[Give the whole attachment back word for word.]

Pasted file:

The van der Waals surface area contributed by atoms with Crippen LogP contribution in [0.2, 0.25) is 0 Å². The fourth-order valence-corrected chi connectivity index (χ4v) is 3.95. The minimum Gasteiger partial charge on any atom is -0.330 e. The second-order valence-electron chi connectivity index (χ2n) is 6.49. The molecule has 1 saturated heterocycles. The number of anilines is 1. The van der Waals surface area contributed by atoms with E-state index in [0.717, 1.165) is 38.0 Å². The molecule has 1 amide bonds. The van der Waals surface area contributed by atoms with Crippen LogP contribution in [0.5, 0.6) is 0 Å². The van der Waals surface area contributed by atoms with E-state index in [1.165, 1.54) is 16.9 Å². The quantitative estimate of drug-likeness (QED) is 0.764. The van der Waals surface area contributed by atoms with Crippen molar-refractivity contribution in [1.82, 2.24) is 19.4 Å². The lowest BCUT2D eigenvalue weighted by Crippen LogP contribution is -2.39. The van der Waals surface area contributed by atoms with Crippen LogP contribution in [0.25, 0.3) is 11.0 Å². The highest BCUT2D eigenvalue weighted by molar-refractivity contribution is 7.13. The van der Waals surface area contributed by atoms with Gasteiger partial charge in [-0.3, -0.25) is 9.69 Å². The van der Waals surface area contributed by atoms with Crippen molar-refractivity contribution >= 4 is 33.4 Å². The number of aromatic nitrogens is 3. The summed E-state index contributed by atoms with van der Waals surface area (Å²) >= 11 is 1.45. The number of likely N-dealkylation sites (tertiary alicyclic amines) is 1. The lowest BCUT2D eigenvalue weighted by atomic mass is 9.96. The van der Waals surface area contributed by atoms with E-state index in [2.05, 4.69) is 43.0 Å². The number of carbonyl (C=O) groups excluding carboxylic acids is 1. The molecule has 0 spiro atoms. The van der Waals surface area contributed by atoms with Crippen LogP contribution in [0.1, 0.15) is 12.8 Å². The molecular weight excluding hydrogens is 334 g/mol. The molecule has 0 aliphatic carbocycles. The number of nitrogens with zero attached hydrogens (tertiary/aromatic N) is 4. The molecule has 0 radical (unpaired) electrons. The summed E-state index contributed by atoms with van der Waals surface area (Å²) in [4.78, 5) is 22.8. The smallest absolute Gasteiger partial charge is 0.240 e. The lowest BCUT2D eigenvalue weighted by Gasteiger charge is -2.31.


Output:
The van der Waals surface area contributed by atoms with Crippen LogP contribution in [0.2, 0.25) is 0 Å². The fourth-order valence-corrected chi connectivity index (χ4v) is 3.95. The minimum Gasteiger partial charge on any atom is -0.330 e. The second-order valence-electron chi connectivity index (χ2n) is 6.49. The molecule has 1 saturated heterocycles. The number of anilines is 1. The van der Waals surface area contributed by atoms with E-state index in [0.717, 1.165) is 38.0 Å². The molecule has 1 amide bonds. The van der Waals surface area contributed by atoms with Crippen LogP contribution in [0.5, 0.6) is 0 Å². The van der Waals surface area contributed by atoms with E-state index in [1.165, 1.54) is 16.9 Å². The quantitative estimate of drug-likeness (QED) is 0.764. The van der Waals surface area contributed by atoms with Crippen molar-refractivity contribution in [1.82, 2.24) is 19.4 Å². The lowest BCUT2D eigenvalue weighted by Crippen LogP contribution is -2.39. The van der Waals surface area contributed by atoms with Crippen LogP contribution in [0.25, 0.3) is 11.0 Å². The highest BCUT2D eigenvalue weighted by molar-refractivity contribution is 7.13. The van der Waals surface area contributed by atoms with Gasteiger partial charge in [-0.3, -0.25) is 9.69 Å². The van der Waals surface area contributed by atoms with Crippen molar-refractivity contribution >= 4 is 33.4 Å². The number of aromatic nitrogens is 3. The summed E-state index contributed by atoms with van der Waals surface area (Å²) >= 11 is 1.45. The number of likely N-dealkylation sites (tertiary alicyclic amines) is 1. The lowest BCUT2D eigenvalue weighted by atomic mass is 9.96. The van der Waals surface area contributed by atoms with E-state index in [2.05, 4.69) is 43.0 Å². The number of carbonyl (C=O) groups excluding carboxylic acids is 1. The molecule has 0 spiro atoms. The van der Waals surface area contributed by atoms with Crippen LogP contribution in [0.1, 0.15) is 12.8 Å². The molecular weight excluding hydrogens is 334 g/mol. The molecule has 0 aliphatic carbocycles. The number of nitrogens with zero attached hydrogens (tertiary/aromatic N) is 4. The molecule has 0 radical (unpaired) electrons. The summed E-state index contributed by atoms with van der Waals surface area (Å²) in [4.78, 5) is 22.8. The smallest absolute Gasteiger partial charge is 0.240 e. The lowest BCUT2D eigenvalue weighted by Gasteiger charge is -2.31.